Dir/scr: Ulrich Koehler. Ger-Fr-Neth. 2011. 91mins
Politically correct to a fault and dramatically limp all through, Ulrich Koehler’s Sleeping Sickness (Schlafkrankeit) may well generate lots of intellectual observations on the role of Western aid in Africa but will not raise the pulse of an audience even for one second.
None of Koehler’s characters exudes any kind of distinct personality or shows any real determination to achieve their goals.
A folllower of the passivity school which seems to be popular among German art-house directors, Koehler’s picture deals with familiar and well-explored themes, but the apathetic congregation of characters he uses in order to put his ideas across, requires no real effort from the cast and expects no real identification from the spectator. Though festivals may well be attracted by the political relevance of the subject, the market options are pretty slim and rest mostly with television.
Eddo Velten (Pierre Bokma) has been managing a sleeping sickness programme in Cameroon for many years, but his wife Vera (Jenny Schily) decides to go back to the small town in Germany where they came from. Eddo realises that it may be his time to return as well, but finally gives in to the temptation and decides to stay on, continuing the scheme and joining forces with a Frenchman, Gaspard (Hippolyte Girardot) - a typical European vulture prying on Africa’s natural resources - who intends to start his own plantation and needs Velten to manage it.
Three years later, a Parisian-born African doctor, Alex Nzila (Jean-Christophe Folly) is dispatched to evaluate the sleeping sickness programme, which benefits from considerable funds for the European community, and discovers that the supposed epidemic has been under control for years and there is no reason to pursue it when help is needed elsewhere.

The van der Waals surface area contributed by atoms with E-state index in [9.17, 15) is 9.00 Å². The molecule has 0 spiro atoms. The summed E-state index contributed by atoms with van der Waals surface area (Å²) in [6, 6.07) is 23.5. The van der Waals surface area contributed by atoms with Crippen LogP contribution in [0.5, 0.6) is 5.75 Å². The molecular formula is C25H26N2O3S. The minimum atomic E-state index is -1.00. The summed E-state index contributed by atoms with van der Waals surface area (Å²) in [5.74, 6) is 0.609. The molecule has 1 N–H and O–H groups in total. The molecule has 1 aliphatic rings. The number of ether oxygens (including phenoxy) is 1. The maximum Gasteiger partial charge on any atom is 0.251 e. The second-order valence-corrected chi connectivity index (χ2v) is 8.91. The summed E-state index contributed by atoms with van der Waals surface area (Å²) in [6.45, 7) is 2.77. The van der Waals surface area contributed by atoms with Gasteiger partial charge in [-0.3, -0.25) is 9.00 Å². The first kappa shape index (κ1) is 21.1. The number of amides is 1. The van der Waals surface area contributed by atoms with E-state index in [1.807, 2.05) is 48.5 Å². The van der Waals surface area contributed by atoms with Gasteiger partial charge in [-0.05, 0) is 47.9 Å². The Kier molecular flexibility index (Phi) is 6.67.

Koehler, who was born in Africa and spent his childhood there, is obviously familiar with the territory and with the issues. He started the film after visiting his parents, who are still living there, shooting most of the picture in the hospital where they were both working. This may explain the feeling for the lay of the land which looks authentic and avoids pretty picture postcards clichés.
There is no argument with his description of local corruption, chaos and anarchy, or with Westerners being sucked into it, even when they start with the best intentions. If their presence requires giving up the comforts of modern life, they are offered compensations that many of them are not willing to give up, whether it is a position of authority, a houseful of obedient servants, and so on. Not that much different from the old colonial dream.
The problem is, however, that none of Koehler’s characters exudes any kind of distinct personality or shows any real determination to achieve their goals. Even Gaspard, an unscrupulous profiteer who should be out for a quick buck, doesn’t seem to be in any particular hurry to finish building his plantation.
Bokma, whose character is supposed to realise that he has betrayed his African dream and lost his European identity, is expected to carry most of the film on his shoulders but seems to be far too exhausted for the job while the rest of the cast never gets sufficient screen time to develop a real character.
Finally, if it is true that Western paternalism has failed Africa in the past and continues to do so in the present, there are surely more exciting ways of putting this statement on film.
Production company: Komplizen Film GmbH
International sales: The Match Factory, www.the-match-factory.com
Producers: Janine Jackowski, Maren Ade, Katrin Schloesser
Cinematography: Patrick Orth
Editors: Katharina Warthena, Ewa Koennemann
Production designer: Jochen Dehn
Main cast: Pierre Bokma, Jean-Christophe Folly, Jenny Schily, Hippolyte Girardot, Sava Lolov, Francis Noukiatchom